What is a business notice savings account?
A business notice savings account is a type of business account that requires you to give notice before you can access your money. The amount of notice you need to give can vary dramatically, but generally, the longer the notice period, the better the interest rate you’ll receive.
Overall, notice accounts pay higher rates of interest than savings accounts that let you access your money instantly. However, rates might not be as high as with a fixed-rate bond, where you’re required to lock away your business funds for a set time.
How does a business notice account work?
Business notice savings accounts work similarly to other savings accounts, but they require you to notify the provider ahead of time if you want to make a withdrawal.
How much notice is required varies depending on the account and the provider, but it’s usually anywhere between 30 and 180 days. When comparing notice accounts, you’ll need to consider how far you can plan ahead to work out how much notice you can realistically give before withdrawing funds. In some cases, you might be able to access your money faster, but you’ll usually pay a penalty.
It’s also important to check minimum and maximum deposit requirements to be sure you can meet them. You can usually add to your funds as and when you need to.
Are my savings protected by the FSCS?
As long as your savings account is with a bank or building society authorised by the Financial Conduct Authority (FCA) or Prudential Regulation Authority (PRA), your savings will be covered by the Financial Services Compensation Scheme (FSCS) up to a limit of £85,000.
However, if your savings is with an e-money provider, your funds won’t be protected by the FSCS. Instead, as long as the provider is regulated by the FCA, your money will be held in segregated accounts, so if the provider ceases trading, you should still get your money back.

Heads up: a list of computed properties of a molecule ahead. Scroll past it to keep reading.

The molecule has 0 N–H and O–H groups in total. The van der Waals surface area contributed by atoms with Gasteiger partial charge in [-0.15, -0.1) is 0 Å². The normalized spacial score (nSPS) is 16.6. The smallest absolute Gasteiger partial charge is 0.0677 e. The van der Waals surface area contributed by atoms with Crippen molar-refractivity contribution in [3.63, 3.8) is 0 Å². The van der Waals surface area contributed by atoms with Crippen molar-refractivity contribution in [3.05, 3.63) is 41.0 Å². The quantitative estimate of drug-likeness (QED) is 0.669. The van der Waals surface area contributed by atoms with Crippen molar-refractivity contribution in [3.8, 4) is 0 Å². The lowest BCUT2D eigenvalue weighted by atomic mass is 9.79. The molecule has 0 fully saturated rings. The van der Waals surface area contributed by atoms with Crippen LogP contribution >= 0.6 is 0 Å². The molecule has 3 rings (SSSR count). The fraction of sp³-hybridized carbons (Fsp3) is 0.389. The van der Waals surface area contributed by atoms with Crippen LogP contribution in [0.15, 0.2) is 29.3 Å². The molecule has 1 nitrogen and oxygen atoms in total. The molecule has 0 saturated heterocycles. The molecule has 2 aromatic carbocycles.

Are there any other alternatives?
Yes, there are a number of other types of business savings account to consider. If you’d prefer to access your money whenever you need it, a business easy access account would be more suitable. However, interest rates are generally lower than notice accounts.
Alternatively, if you’re prepared to lock away some of your business savings for a period of between 1 and 5 years, you will earn an even higher rate of interest with a business fixed-rate bond. However, you can’t access your money during this time, and you usually can’t add to your savings either.
Business notice accounts can offer a good compromise between an easy access account and a fixed-rate bond. You’ll typically earn a higher rate of interest than an easy access account, but you won’t need to lock away your funds for a lengthy period as you would with a fixed-rate bond.
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